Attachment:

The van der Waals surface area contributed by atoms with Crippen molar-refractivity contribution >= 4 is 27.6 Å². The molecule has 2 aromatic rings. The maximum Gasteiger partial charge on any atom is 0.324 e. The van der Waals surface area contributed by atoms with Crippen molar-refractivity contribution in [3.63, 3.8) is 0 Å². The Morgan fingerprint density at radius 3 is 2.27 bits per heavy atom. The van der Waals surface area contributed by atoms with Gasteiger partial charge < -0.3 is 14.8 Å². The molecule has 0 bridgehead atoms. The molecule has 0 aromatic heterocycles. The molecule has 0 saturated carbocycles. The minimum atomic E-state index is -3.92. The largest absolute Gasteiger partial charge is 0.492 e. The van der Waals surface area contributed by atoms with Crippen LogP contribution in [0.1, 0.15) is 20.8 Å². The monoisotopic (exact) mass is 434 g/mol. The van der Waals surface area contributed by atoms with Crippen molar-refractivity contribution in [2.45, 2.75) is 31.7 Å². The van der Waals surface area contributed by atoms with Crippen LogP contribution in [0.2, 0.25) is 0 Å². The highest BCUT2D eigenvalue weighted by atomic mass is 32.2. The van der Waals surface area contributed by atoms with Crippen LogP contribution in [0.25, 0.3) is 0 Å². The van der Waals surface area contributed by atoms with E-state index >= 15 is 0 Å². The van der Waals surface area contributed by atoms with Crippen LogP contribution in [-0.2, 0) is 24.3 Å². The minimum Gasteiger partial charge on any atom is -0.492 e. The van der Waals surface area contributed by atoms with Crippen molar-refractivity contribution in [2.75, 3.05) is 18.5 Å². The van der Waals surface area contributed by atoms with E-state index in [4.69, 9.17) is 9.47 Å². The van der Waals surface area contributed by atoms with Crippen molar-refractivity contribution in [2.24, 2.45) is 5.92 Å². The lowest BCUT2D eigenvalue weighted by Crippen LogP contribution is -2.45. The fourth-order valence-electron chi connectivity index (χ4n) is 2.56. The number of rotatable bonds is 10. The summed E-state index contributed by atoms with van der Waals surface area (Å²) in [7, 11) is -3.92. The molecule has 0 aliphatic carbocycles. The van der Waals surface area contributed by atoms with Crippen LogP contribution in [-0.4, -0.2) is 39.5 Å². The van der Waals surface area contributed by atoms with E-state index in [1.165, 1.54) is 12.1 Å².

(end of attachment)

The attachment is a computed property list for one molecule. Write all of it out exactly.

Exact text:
The van der Waals surface area contributed by atoms with Crippen molar-refractivity contribution >= 4 is 27.6 Å². The molecule has 2 aromatic rings. The maximum Gasteiger partial charge on any atom is 0.324 e. The van der Waals surface area contributed by atoms with Crippen molar-refractivity contribution in [3.63, 3.8) is 0 Å². The Morgan fingerprint density at radius 3 is 2.27 bits per heavy atom. The van der Waals surface area contributed by atoms with Gasteiger partial charge < -0.3 is 14.8 Å². The molecule has 0 bridgehead atoms. The molecule has 0 aromatic heterocycles. The molecule has 0 saturated carbocycles. The minimum atomic E-state index is -3.92. The largest absolute Gasteiger partial charge is 0.492 e. The van der Waals surface area contributed by atoms with Crippen LogP contribution in [0.1, 0.15) is 20.8 Å². The monoisotopic (exact) mass is 434 g/mol. The van der Waals surface area contributed by atoms with Crippen molar-refractivity contribution in [2.45, 2.75) is 31.7 Å². The van der Waals surface area contributed by atoms with Crippen LogP contribution in [0.2, 0.25) is 0 Å². The highest BCUT2D eigenvalue weighted by atomic mass is 32.2. The van der Waals surface area contributed by atoms with Crippen LogP contribution in [0.25, 0.3) is 0 Å². The van der Waals surface area contributed by atoms with E-state index >= 15 is 0 Å². The van der Waals surface area contributed by atoms with Crippen LogP contribution in [-0.2, 0) is 24.3 Å². The minimum Gasteiger partial charge on any atom is -0.492 e. The van der Waals surface area contributed by atoms with Crippen molar-refractivity contribution in [2.75, 3.05) is 18.5 Å². The van der Waals surface area contributed by atoms with E-state index in [4.69, 9.17) is 9.47 Å². The van der Waals surface area contributed by atoms with Crippen molar-refractivity contribution in [2.24, 2.45) is 5.92 Å². The lowest BCUT2D eigenvalue weighted by Crippen LogP contribution is -2.45. The fourth-order valence-electron chi connectivity index (χ4n) is 2.56. The number of rotatable bonds is 10. The summed E-state index contributed by atoms with van der Waals surface area (Å²) in [7, 11) is -3.92. The molecule has 0 aliphatic carbocycles. The van der Waals surface area contributed by atoms with Crippen LogP contribution in [-0.4, -0.2) is 39.5 Å². The van der Waals surface area contributed by atoms with E-state index in [1.165, 1.54) is 12.1 Å².